Cox (1975)). (Note that for these datasets, replacing the coincident end knots at the end points
${x}_{1}$ and
${x}_{m}$ used in the routine by various choices of noncoincident exterior knots gave values of
$\kappa $ between
$16$ and
$180$. Again see
Cox (1975) for further details.) In general we would not expect
$\kappa $ to be large unless the choice of knots results in nearviolation of the Schoenberg–Whitney conditions.
A cubic spline which adequately fits the data and is free from spurious oscillations is more likely to be obtained if the knots are chosen to be grouped more closely in regions where the function (underlying the data) or its derivatives change more rapidly than elsewhere.
8
Parallelism and Performance
e02baf is not threaded in any implementation.
The time taken is approximately $C\times \left(2m+\overline{n}+7\right)$ seconds, where $C$ is a machinedependent constant.
Multiple knots are permitted as long as their multiplicity does not exceed
$4$, i.e., the complete set of knots must satisfy
${\lambda}_{\mathit{i}}<{\lambda}_{\mathit{i}+4}$, for
$\mathit{i}=1,2,\dots ,\overline{n}+3$, (see
Section 6). At a knot of multiplicity one (the usual case),
$s\left(x\right)$ and its first two derivatives are continuous. At a knot of multiplicity two,
$s\left(x\right)$ and its first derivative are continuous. At a knot of multiplicity three,
$s\left(x\right)$ is continuous, and at a knot of multiplicity four,
$s\left(x\right)$ is generally discontinuous.
The routine can be used efficiently for cubic spline interpolation, i.e., if $m=\overline{n}+3$. The abscissae must then of course satisfy ${x}_{1}<{x}_{2}<\cdots <{x}_{m}$. Recommended values for the knots in this case are ${\lambda}_{\mathit{i}}={x}_{\mathit{i}2}$, for $\mathit{i}=5,6,\dots ,\overline{n}+3$.
The Schoenberg–Whitney conditions (see
Schoenberg and Whitney (1953)) state that there must be a subset of
${\mathbf{ncap7}}4$ strictly increasing values,
${\mathbf{x}}\left(R\left(1\right)\right),{\mathbf{x}}\left(R\left(2\right)\right),\dots ,{\mathbf{x}}\left(R\left({\mathbf{ncap7}}4\right)\right)$, among the abscissae such that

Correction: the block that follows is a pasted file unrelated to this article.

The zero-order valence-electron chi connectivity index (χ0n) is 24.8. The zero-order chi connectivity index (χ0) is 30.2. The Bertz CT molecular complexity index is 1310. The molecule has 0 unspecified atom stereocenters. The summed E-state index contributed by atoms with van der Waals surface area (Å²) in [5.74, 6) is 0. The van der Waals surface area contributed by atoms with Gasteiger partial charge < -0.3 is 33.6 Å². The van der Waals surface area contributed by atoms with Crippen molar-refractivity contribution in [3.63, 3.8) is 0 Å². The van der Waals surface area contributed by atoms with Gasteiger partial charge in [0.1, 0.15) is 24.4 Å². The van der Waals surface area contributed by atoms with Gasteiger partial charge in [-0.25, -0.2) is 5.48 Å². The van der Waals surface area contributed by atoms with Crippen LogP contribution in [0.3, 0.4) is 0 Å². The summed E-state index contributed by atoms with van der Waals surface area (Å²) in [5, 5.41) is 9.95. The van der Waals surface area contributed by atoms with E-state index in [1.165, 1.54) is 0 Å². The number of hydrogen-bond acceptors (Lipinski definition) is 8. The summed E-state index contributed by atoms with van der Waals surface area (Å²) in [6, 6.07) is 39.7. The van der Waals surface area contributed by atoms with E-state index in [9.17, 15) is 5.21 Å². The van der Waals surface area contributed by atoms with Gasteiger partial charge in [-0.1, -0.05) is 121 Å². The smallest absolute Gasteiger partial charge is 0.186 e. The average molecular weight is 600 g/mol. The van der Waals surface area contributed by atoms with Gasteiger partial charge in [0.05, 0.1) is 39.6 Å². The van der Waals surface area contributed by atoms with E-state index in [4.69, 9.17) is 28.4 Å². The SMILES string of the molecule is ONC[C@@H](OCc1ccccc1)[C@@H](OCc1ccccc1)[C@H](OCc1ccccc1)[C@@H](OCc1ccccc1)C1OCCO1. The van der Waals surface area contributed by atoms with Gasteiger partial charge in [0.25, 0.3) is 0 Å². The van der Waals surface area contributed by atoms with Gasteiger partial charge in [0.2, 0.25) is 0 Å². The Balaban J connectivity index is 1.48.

${\mathbf{x}}\left(R\left(1\right)\right)<{\mathbf{lamda}}\left(1\right)<{\mathbf{x}}\left(R\left(5\right)\right)$,
 ${\mathbf{x}}\left(R\left(2\right)\right)<{\mathbf{lamda}}\left(2\right)<{\mathbf{x}}\left(R\left(6\right)\right)$,
 $\vdots $
 ${\mathbf{x}}\left(R\left({\mathbf{ncap7}}8\right)\right)<{\mathbf{lamda}}\left({\mathbf{ncap7}}8\right)<{\mathbf{x}}\left(R\left({\mathbf{ncap7}}4\right)\right)$.
If this condition is not satisfied, then there is no unique solution: there are regions containing too many knots compared with the number of data points.
10
Example
Determine a weighted least squares cubic spline approximation with five intervals (four interior knots) to a set of $14$ given data points. Tabulate the data and the corresponding values of the approximating spline, together with the residual errors, and also the values of the approximating spline at points halfway between each pair of adjacent data points.
The example program is written in a general form that will enable a cubic spline approximation with
$\overline{n}$ intervals (
$\overline{n}1$ interior knots) to be obtained to
$m$ data points, with arbitrary positive weights, and the approximation to be tabulated. Note that
e02bbf is used to evaluate the approximating spline. The program is selfstarting in that any number of datasets can be supplied.
10.1
Program Text
10.2
Program Data
10.3
Program Results